An interesting sidetrack here, for those interested, is from Iain McGilchrist’s ‘The Master & His Emissary’ about brain hemisphere specialisation and behaviour. His (well argued) conjecture is that our society has become increasingly left-hemisphere focussed, at the expense of the right hemisphere. The right hemisphere sees the big picture and is the powerhouse of free thought, whilst the left hemisphere deals with a more limited logic, based on a pattern that it has taken to be reality. So when we repeat something enough times, this pattern of behaviour gets passed on to the logical and relatively uncreative left hemisphere, which will happily repeat the same idea until the end of time. I am no doubt murdering McGilchrist’s subtle and beautiful argument, but the implication is clear; we must keep our creative brain in the game to avoid becoming automatic in our creations.

what effect do i want to elicit?

I like to think of music operating on a number of levels at the same time. These constructs don’t necessarily matter, but I find it interesting to think about how these elements interact with the listener. It is just one more way to look at our creative process.

    • On the physical level it can create a desire to move, to dance. Any child is immediately in touch with this, and our natural desire to dance is inbuilt into our wiring. When I first felt the release of being able to dance uninhibited by shyness and conditioning, the result was an enormous sense of wellbeing and emotional fulfilment. The physical effects of music are also increasingly being understood in a range of more subtle forms, relating to the way vibration and resonance affect the body. This is the root idea of sound healing, something which has existed in nearly every culture on Earth in some form, and which clearly overlaps with the transcendent dimension of sound. I will definitely talk more about this at a later juncture.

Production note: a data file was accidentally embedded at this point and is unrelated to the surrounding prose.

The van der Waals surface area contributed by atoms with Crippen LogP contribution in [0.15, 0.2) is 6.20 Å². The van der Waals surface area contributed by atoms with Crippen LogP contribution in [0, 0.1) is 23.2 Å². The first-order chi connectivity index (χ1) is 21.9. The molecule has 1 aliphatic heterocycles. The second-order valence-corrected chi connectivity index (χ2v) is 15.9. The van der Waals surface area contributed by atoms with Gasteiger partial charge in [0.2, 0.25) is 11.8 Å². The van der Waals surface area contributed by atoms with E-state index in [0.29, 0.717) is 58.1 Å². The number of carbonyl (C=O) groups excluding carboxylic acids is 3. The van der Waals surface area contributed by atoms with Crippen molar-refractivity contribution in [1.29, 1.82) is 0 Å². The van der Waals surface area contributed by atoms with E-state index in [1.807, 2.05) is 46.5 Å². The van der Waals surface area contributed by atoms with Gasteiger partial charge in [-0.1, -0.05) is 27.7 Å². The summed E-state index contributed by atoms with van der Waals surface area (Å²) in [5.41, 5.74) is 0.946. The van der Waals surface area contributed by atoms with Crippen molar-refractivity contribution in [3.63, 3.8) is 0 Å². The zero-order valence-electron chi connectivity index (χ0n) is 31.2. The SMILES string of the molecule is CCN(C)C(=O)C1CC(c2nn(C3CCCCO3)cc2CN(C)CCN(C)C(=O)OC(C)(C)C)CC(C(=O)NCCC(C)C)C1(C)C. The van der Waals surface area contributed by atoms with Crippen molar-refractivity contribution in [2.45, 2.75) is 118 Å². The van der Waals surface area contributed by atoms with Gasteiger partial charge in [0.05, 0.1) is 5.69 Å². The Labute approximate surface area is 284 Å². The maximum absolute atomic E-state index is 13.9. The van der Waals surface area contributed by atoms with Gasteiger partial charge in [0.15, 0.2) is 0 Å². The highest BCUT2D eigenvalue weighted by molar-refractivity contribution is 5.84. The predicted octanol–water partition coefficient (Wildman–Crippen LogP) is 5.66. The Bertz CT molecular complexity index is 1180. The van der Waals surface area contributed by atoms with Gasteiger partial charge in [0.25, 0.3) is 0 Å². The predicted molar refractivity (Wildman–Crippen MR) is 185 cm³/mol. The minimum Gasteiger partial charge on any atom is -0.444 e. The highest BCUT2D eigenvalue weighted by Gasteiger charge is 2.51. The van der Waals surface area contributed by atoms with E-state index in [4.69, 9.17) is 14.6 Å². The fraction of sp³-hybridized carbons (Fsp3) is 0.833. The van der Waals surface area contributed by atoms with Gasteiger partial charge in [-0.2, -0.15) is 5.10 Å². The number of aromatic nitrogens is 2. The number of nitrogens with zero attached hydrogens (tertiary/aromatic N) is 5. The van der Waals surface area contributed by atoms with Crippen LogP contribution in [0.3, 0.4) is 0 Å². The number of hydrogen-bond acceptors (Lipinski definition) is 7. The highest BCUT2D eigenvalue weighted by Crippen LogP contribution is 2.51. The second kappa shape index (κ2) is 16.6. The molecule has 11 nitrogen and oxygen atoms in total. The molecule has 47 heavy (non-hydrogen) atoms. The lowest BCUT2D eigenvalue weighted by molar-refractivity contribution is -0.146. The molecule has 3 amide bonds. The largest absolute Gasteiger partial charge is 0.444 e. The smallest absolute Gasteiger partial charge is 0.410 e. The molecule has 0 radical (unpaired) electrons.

• On the emotional level, music excels at being able to create an immediate and complex response in our nervous system. Every person has their own set of unique internal references which can influence which music affects us in what ways, but we also have a shared language of unconscious emotional triggers, which it seems music has a particular access to. There are also a range of cultural influences which affect these responses, but in general, music considered ‘sad’ in one culture will also be considered ‘sad’ in another. Understanding how to use emotion is music is a lifetime skill, and we all have our own individual framework on which to build our musical language.
    • On the transcendent or spiritual level, music almost has a monopoly amongst the arts (or at least a large market share) on its ability to access a higher part of our inner world. This is a subtle and, in the West, a more contentious property of music, falling as it does beyond the bounds of accepted intellectual reasoning. In other cultures it is understood that music can be used to elevate consciousness and access higher mind states and it is no coincidence that music exists as part of every culture’s religious and spiritual rites, often forming a central role in ceremony and ritual.

When we create music, we have access to all parts of ourselves and can express all of these qualities in our music. Music is the ultimate form of expression, acting as a transducer between the consciousness of the creator and that of the listener, and as musicians we have a great opportunity to reach people at a number of levels.

Here I would like to point people in the direction of the ‘Reading’ page as it contains a lot of really interesting stuff related to how we experience the world, and our creative lives. There is a particular focus on music and creativity of course, but it also covers a lot of other areas related to consciousness, psychology and the nature of reality.